Rock Bottom or Turning Point?

In the context of alcohol and drug addiction, people often think they have reached ‘rock bottom’, but they probably haven’t. Because absolute rock bottom is death. Before death, there are various levels of despair, degradation and general disaster. We don’t have to visit them all, but some do.

Rock bottom presents the person who abuses alcohol or drugs or has already developed a chemical dependency with the question: Shall I continue what I’m doing or am I going to reach out for support to do things differently? When one is truly sick of being sick, then enough is enough and they make the decision to change.

So, the real significance of rock bottom is that, when one feels they can sink no further, then the only way is to bounce back up. To be at this highly painful point is to be on the cusp of true change because to start moving up from rock bottom means that the person has finally faced and overcome the denial of their substance or behavioural addiction.

If viewed honestly, this can be a truly positive moment of insight and change, a turning point in recovery. Without this moment of insight, rock bottom will instead remain a swamp, a ‘slough of despond’ in which the person remains trapped.

Understanding the severity of your addiction / How bad am I?

Rock Bottom – Degrees of Severity

It is a mistake to believe that everyone has to experience the same degree of this. We are all different and denial comes in many degrees of severity. For some people, the threat of divorce may be enough to trigger behavioural change, for others, it may be the threat of a liver transplant. It may depend on the perception of each consequence and the pain it gives.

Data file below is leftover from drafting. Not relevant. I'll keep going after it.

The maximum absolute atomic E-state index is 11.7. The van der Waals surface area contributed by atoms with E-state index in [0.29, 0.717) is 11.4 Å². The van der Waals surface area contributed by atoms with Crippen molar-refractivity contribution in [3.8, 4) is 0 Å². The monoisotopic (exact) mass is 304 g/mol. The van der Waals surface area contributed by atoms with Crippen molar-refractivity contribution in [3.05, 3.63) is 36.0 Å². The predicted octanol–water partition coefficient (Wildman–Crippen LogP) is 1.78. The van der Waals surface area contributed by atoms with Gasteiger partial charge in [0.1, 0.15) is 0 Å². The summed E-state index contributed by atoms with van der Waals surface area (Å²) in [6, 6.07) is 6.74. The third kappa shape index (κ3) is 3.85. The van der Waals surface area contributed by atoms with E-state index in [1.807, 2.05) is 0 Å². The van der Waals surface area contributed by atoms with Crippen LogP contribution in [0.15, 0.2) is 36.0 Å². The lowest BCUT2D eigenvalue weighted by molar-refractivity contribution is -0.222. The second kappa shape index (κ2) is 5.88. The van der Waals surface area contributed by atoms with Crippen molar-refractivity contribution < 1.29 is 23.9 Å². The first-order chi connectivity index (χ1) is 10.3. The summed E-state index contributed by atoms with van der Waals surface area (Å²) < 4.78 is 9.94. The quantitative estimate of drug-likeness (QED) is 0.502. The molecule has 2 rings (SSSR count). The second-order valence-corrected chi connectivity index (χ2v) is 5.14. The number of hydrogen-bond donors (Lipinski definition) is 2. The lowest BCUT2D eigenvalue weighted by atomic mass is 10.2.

“We change our behaviour when the pain of staying the same becomes greater than the pain of changing.” (Dr Henry Cloud, author of ‘Boundaries’)

Tough Love vs Support

Enabling an addicted person to continue their active addiction is almost always going to be unhelpful, hence the term ‘tough love’, which in practice means caring enough about the person to refuse to help them meet their short term needs for the substance they crave (e.g: lending money).

Some families struggle with this painful reality – the act of saying ‘no’ can trigger very adverse reactions in an addicted person.

However, this does not mean that families have to stand back and allow every adverse consequence to happen from the word go. Sometimes, family pressure or a well-managed family intervention can be effective in helping the person dealing with addiction problems to face reality.

It is, however, important for family members not to feel responsible for a loved one’s recovery, becoming involved to the point of co-dependence.

It may sometimes be that after trying their best to help, a family has to stand back and allow the sufferer to experience ‘rock bottom’ with highly painful consequences (and indeed not doing so will often only prolong the agony).

But the situation needs to be handled with great care and advice sought wherever possible. Organisations such as Families Anonymous and Al-Anon provide support in these circumstances and are highly recommended.

By therapist Chris Burn